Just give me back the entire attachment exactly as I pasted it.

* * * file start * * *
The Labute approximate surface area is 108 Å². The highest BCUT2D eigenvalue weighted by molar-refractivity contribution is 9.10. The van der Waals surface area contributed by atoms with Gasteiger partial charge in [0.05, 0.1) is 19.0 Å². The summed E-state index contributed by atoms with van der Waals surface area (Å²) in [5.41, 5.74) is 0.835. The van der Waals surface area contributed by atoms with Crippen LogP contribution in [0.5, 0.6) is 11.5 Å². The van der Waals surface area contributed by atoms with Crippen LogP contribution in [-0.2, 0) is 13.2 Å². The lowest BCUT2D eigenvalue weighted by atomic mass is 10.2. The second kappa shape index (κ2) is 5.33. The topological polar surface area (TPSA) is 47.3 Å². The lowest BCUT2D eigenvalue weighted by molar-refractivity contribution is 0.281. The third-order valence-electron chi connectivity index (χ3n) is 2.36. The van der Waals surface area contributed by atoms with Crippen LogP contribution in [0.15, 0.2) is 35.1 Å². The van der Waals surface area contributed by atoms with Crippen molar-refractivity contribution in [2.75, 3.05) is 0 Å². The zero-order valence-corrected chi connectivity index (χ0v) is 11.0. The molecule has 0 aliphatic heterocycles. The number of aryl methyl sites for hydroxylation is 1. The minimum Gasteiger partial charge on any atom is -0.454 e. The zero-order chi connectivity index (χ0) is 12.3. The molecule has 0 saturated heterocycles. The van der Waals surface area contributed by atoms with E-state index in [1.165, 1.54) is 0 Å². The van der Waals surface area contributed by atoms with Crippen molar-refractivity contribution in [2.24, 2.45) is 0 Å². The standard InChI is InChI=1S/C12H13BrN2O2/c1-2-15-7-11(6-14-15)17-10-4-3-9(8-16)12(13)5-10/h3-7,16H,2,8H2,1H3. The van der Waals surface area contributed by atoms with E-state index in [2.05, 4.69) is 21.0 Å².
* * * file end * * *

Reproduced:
The Labute approximate surface area is 108 Å². The highest BCUT2D eigenvalue weighted by molar-refractivity contribution is 9.10. The van der Waals surface area contributed by atoms with Gasteiger partial charge in [0.05, 0.1) is 19.0 Å². The summed E-state index contributed by atoms with van der Waals surface area (Å²) in [5.41, 5.74) is 0.835. The van der Waals surface area contributed by atoms with Crippen LogP contribution in [0.5, 0.6) is 11.5 Å². The van der Waals surface area contributed by atoms with Crippen LogP contribution in [-0.2, 0) is 13.2 Å². The lowest BCUT2D eigenvalue weighted by atomic mass is 10.2. The second kappa shape index (κ2) is 5.33. The topological polar surface area (TPSA) is 47.3 Å². The lowest BCUT2D eigenvalue weighted by molar-refractivity contribution is 0.281. The third-order valence-electron chi connectivity index (χ3n) is 2.36. The van der Waals surface area contributed by atoms with Crippen LogP contribution in [0.15, 0.2) is 35.1 Å². The van der Waals surface area contributed by atoms with Crippen molar-refractivity contribution in [2.75, 3.05) is 0 Å². The zero-order valence-corrected chi connectivity index (χ0v) is 11.0. The molecule has 0 aliphatic heterocycles. The number of aryl methyl sites for hydroxylation is 1. The minimum Gasteiger partial charge on any atom is -0.454 e. The zero-order chi connectivity index (χ0) is 12.3. The molecule has 0 saturated heterocycles. The van der Waals surface area contributed by atoms with E-state index in [1.165, 1.54) is 0 Å². The van der Waals surface area contributed by atoms with Crippen molar-refractivity contribution in [2.24, 2.45) is 0 Å². The standard InChI is InChI=1S/C12H13BrN2O2/c1-2-15-7-11(6-14-15)17-10-4-3-9(8-16)12(13)5-10/h3-7,16H,2,8H2,1H3. The van der Waals surface area contributed by atoms with E-state index in [2.05, 4.69) is 21.0 Å².